Yellowstone, America’s first National Park, celebrates its 150th anniversary.
Ferdinand V. Hayden, head of the U.S. Geological and Geographic Survey of the Territories, led a scientific expedition to the northwest corner of Wyoming Territory in 1871. The artist and the photographer who accompanied him carried the tools of their trades and documented the
trip with a series of photographic images and sketches—later to become incredible watercolor paintings.
Artist Thomas Moran sketched and later painted the ethereal beauty of the area: massive waterfalls, stunning multicolored canyon walls, geyser basins. At the same time, photographer William Henry Jackson captured images that also became iconic. And Moran kept a journal of their travels. The men in this scientific expedition successfully relayed their journey to a wider audience when they completed the expedition. They developed not only art and photographs but an improved map of the region.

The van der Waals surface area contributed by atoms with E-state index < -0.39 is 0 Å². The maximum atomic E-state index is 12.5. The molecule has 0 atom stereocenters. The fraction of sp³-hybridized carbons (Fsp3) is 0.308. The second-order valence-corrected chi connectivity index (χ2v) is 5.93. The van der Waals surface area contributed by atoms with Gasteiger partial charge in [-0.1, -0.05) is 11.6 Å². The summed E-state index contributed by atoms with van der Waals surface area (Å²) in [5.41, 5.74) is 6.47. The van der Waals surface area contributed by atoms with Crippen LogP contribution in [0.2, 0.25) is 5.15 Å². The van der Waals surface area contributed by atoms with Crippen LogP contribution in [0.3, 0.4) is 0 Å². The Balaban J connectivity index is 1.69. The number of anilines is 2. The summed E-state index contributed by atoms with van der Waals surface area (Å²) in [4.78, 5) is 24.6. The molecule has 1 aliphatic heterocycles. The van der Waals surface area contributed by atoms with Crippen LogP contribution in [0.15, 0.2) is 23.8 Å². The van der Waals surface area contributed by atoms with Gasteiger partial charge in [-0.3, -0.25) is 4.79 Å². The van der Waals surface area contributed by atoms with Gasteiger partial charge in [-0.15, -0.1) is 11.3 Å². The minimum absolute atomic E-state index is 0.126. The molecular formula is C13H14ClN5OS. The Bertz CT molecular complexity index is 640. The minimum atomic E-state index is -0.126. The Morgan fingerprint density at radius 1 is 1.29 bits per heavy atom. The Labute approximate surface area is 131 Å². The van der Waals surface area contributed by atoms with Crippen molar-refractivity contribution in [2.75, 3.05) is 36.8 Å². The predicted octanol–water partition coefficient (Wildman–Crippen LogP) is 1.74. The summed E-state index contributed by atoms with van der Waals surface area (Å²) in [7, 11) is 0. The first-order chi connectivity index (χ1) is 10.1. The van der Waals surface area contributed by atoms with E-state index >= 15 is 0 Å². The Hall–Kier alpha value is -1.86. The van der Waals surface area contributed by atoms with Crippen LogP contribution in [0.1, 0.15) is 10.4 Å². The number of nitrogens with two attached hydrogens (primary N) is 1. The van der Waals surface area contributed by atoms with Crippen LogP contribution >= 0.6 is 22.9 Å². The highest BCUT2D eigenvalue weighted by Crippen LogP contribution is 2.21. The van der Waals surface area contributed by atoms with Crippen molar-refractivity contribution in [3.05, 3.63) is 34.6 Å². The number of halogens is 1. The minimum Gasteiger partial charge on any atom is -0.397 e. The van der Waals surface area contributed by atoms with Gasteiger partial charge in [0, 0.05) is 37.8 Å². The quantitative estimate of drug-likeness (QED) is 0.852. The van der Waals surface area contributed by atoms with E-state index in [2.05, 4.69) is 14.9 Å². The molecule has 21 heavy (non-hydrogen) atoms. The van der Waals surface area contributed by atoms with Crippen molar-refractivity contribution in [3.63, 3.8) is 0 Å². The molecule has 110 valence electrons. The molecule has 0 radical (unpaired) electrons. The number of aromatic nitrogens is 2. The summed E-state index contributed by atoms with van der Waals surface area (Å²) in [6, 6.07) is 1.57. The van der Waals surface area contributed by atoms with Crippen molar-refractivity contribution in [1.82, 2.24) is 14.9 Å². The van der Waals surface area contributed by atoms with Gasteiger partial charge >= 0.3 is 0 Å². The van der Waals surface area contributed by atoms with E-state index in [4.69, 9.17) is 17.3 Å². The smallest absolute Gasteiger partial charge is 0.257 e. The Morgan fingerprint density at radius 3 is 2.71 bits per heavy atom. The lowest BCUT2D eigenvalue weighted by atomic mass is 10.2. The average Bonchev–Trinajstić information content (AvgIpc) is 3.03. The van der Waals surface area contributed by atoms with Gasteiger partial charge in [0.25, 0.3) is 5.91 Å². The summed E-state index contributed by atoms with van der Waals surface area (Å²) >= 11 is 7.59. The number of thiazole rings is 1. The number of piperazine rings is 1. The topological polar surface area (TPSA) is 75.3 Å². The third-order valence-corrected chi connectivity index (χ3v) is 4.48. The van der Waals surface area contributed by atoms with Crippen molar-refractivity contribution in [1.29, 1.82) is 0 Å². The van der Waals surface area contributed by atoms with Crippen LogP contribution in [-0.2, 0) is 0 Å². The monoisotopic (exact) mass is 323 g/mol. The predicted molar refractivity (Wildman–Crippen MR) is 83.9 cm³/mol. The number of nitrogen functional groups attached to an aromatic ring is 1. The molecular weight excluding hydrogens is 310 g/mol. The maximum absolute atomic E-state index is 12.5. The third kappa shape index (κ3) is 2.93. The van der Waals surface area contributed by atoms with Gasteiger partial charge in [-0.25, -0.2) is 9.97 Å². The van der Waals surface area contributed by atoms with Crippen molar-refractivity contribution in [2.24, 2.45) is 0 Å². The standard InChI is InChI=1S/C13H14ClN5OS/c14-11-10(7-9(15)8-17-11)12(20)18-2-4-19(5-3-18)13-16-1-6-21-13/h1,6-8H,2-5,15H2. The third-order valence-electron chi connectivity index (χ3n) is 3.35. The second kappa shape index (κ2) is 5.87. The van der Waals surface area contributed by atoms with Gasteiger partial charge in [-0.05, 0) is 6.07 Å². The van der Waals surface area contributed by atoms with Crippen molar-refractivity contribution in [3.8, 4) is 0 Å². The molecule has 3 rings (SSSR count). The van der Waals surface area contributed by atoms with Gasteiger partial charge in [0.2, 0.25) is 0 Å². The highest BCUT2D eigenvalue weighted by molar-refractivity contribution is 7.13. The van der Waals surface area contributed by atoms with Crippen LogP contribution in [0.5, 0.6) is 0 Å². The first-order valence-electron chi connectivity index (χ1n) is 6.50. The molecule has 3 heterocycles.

Hayden himself said that when considered in terms of scientific value, “The geysers of Iceland…sink into insignificance in comparison with the hot springs of the Yellowstone and Fire-Hole Basins.”
Their work set a tone for scientific research and exploration, and most importantly, it established the Yellowstone region as one of national significance, leading to the establishment of the ecosystem as the nation’s first National Park on March 1, 1872. It was recognized by President Ulysses S. Grant, who signed the Yellowstone National Park Protection Act for the “benefit and enjoyment of present and future generations.”
Travelers to Yellowstone for the past century and a half have followed the footsteps of Hayden, Jackson and Moran and also documented the wonders of Yellowstone on sketchpads, with cameras (now with cell phones) and certainly in their writings.